Published: November 27, 2012
Rago Arts and Auction Center’s Twentieth/Twenty-First Century design sale totaled $6.6 million on October 26′8, where a Frederick Hurten Rhead University City Peacock tile sold for a record $637,500.
There were 143 bidders in-house and 306 bidders on the phone. Internet bidders numbered 527 for the Twentieth Century pottery and glass section, 652 for early Twentieth Century and 1,074 for the Modern session. A total of 1,703 were offered with 82 percent sold.
“Hurricane Sandy, bearing down on us, made only slightly more noise than the results of the auction,” said David Rago. “The sale grossed $6.6 million and the market, especially for high end Arts and Crafts, was very, very solid. The Rhead tile gets the headlines, but many records were broken for a number of American potteries. The Forbes sale was strong almost right across the board, hammering right in the middle of the estimate range.”
The Rhead tile toppled the record price paid at auction for any piece of Anerican art pottery from the American Arts and Crafts movement. The buyer is the Two Red Roses Foundation of Palm Harbor, Fla., a nonprofit educational institution dedicated to the acquisition, restoration and public exhibition of important examples of decorative and fine art from the American Arts and Crafts Movement.
Friday’s pottery and glass highlighted lots included a Tiffany Studios Favrile vase, which sold for $10,625, Mary Scheier’s “Square Dancers,” which brought $5,000 and five Bohemian art glass vases that finished at $2,875. A final price of $2,375 was achieved by two lots †a pair of tall garden urns attributed to Galloway and a rare Roblin enameled cabinet vase.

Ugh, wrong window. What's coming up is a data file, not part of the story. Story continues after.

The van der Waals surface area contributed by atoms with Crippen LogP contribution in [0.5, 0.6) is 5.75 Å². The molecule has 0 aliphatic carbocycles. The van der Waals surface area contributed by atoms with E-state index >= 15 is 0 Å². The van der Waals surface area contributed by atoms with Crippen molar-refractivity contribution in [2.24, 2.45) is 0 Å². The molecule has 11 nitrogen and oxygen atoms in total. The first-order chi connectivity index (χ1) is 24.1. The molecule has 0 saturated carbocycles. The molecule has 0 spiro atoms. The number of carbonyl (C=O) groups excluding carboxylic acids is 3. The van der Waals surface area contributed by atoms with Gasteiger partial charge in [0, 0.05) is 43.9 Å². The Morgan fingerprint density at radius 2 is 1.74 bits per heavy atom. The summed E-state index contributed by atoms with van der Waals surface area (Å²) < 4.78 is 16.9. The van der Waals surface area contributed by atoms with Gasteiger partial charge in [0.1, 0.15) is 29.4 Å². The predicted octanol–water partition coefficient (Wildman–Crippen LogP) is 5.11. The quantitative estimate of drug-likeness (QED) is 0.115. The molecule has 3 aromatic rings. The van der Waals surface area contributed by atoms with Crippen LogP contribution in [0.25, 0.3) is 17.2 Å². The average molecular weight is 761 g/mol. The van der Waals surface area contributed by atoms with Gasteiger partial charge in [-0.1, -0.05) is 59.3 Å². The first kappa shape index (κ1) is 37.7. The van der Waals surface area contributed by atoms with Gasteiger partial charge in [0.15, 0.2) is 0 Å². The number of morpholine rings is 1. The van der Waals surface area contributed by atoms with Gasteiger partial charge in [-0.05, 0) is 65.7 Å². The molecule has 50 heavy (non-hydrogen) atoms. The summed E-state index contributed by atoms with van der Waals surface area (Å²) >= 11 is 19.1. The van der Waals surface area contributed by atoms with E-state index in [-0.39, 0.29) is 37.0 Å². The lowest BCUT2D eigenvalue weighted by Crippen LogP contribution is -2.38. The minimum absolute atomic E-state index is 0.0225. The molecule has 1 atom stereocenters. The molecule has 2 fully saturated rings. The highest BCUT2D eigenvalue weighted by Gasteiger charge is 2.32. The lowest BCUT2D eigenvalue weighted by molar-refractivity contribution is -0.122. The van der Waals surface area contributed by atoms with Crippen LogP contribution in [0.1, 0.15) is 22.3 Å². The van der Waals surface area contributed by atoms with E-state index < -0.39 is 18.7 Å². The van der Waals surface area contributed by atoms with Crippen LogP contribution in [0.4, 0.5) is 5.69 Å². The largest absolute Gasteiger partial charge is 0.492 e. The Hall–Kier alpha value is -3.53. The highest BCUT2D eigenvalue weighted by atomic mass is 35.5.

In addition to the Rhead Peacock tile, Saturday’s Arts and Crafts offerings were highlighted by a Tiffany Studios rare tall floriform vase fetching $100,000, a unique Dard Hunter hall chair selling for $46,875 and George Ohr’s rare corseted teapot attaining $46,875. A Mary L. Yancey Iowa State vase drew $45,000, while a Tiffany Studios rare glazed earthenware Milkweed vase did $42,500, and an Alexander Fisher triptych, “In Praise of Womanhood,” realized $40,625. A bidder paid $40,000 for a rare Van Briggle vase, while two other lots each attained $33,750 †a Karl Kipp Roycroft rare fernery and a Tiffany Studios Favrile glass vase.
Sunday’s Modern highlighted lots included a Wharton Esherick double pedestal desk at $62,500 and several pieces by George Nakashima, including a Minguren II coffee table, $53,125, six Conoid dining chairs, $36,250, a hanging wall case, $28,750 and a cross-legged dining table, $26,250. Two Harry Bertoia lots did well, with a tall Sonambient sculpture taking $50,000 and an untitled sculpture (Bush) achieving $53,125. Additional Modern highlights included a Finn Juhl, Niels Vodder early Chieftain chair, $32,500, and a directional sculptured metal cabinet by Paul Evans for $25,000.
Prices reported include the buyer’s premium.
Consignments are now being accepted for the next Twentieth Century design auctions on March 2″. For information, www.ragoarts.com or 609-397-9374.
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